Samford bingo symposium sheds light on issue

By Alan Collins

BIRMINGHAM (WBRC) - Electronic bingo remains a hot topic in Alabama which is why Samford University's Cumberland School of Law sponsored a day-long symposium on the issue.

It was called "BINGO: Not Just Your Grandmother's Friday Night Social. How Bingo Became More Than Just a Game in Alabama."
 
"I know a lot of people don't understand the law behind this and why things are being done they way they are," Kevin Coleman, the editor of the Cumberland Law Review said.

Victoryland Owner Milton McGregor's attorney, Mark White, was the first speaker. White recounted the ongoing bingo wars as he calls the raids last year from Governor Bob Riley's Illegal Gambling Task Force. White said during the legal battle the Alabama Supreme Court shifted too much authority to the governor's office.

"The process needs to go through the courts and need to be a determination whether it's the state or the industry if something is permitted," White said.
 
Christie Knowles, a Gadsden attorney who represents CBS Supply, which wanted to bring a $200 million development to Etowah County also spoke. She told the law students that people in Alabama want electronic bingo if it's regulated properly.

"Electronic bingo can be a point of a development that is positive. I think people would want that here," Knowles said.

However, opponents disagree, including the Alabama Policy Institute.

"You are basically substituting one dollar for another dollar and it's a bad trade. It's the local equivalent of strip mining the local economy," Gary Palmer, the president of the institute, said.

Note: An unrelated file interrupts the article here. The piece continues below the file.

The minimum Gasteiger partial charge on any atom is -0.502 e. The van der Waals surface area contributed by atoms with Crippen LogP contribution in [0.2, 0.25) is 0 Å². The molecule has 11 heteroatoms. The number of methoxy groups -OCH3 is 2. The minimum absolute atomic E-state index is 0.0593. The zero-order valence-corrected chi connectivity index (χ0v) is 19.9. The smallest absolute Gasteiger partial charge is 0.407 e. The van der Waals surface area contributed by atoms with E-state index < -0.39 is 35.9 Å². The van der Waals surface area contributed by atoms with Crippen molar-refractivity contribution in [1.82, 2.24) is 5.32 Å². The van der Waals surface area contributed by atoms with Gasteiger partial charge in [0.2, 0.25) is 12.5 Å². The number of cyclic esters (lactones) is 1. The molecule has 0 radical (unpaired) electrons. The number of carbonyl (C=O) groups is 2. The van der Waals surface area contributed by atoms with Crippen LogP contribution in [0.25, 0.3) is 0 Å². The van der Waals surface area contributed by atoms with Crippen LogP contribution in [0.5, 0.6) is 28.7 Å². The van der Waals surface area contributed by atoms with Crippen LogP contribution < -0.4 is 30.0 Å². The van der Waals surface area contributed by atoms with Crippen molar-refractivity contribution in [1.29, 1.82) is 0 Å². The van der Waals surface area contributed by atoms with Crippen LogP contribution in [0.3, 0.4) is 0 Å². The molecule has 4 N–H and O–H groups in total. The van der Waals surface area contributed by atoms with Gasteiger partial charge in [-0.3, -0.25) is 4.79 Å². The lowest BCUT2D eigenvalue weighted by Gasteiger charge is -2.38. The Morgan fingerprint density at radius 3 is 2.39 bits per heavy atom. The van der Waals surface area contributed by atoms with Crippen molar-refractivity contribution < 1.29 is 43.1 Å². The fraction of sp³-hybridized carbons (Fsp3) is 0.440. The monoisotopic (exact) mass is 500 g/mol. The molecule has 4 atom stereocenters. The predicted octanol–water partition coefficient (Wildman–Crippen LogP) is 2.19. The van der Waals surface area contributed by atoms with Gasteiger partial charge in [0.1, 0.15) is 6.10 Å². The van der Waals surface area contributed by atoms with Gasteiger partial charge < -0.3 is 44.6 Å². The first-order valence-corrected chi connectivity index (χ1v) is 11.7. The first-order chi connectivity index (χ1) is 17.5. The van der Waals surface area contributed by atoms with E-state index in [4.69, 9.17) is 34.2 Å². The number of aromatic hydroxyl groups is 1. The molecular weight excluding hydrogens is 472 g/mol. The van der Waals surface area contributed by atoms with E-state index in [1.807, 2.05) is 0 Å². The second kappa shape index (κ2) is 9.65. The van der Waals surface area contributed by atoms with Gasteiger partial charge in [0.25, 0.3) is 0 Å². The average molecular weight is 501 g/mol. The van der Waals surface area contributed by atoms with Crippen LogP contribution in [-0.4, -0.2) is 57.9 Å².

Palmer said there is also a social cost to allowing gambling in a community.

Many of the speakers at the Cumberland School of Law admit Alabama's laws for electronic bingo are murky at best. But what are the chances the state legislature will clear up those issues?

"I think it's a better chance pigs will fly than take up that issue," Alabaster Senator Cam Ward said.

Ward now heads the state senate judiciary committee and says past gambling bills failed because it gave too much authority to current gaming operations. Ward said the recent indictments in the electronic bingo case involving McGregor, Country Crossing owner Ronnie Gilley, four lawmakers and lobbyists will chill support for legalizing electronic bingo.

"The indictments in the corruption cases on the state and federal level have made anyone touch the issue to shy away from it," Ward said.

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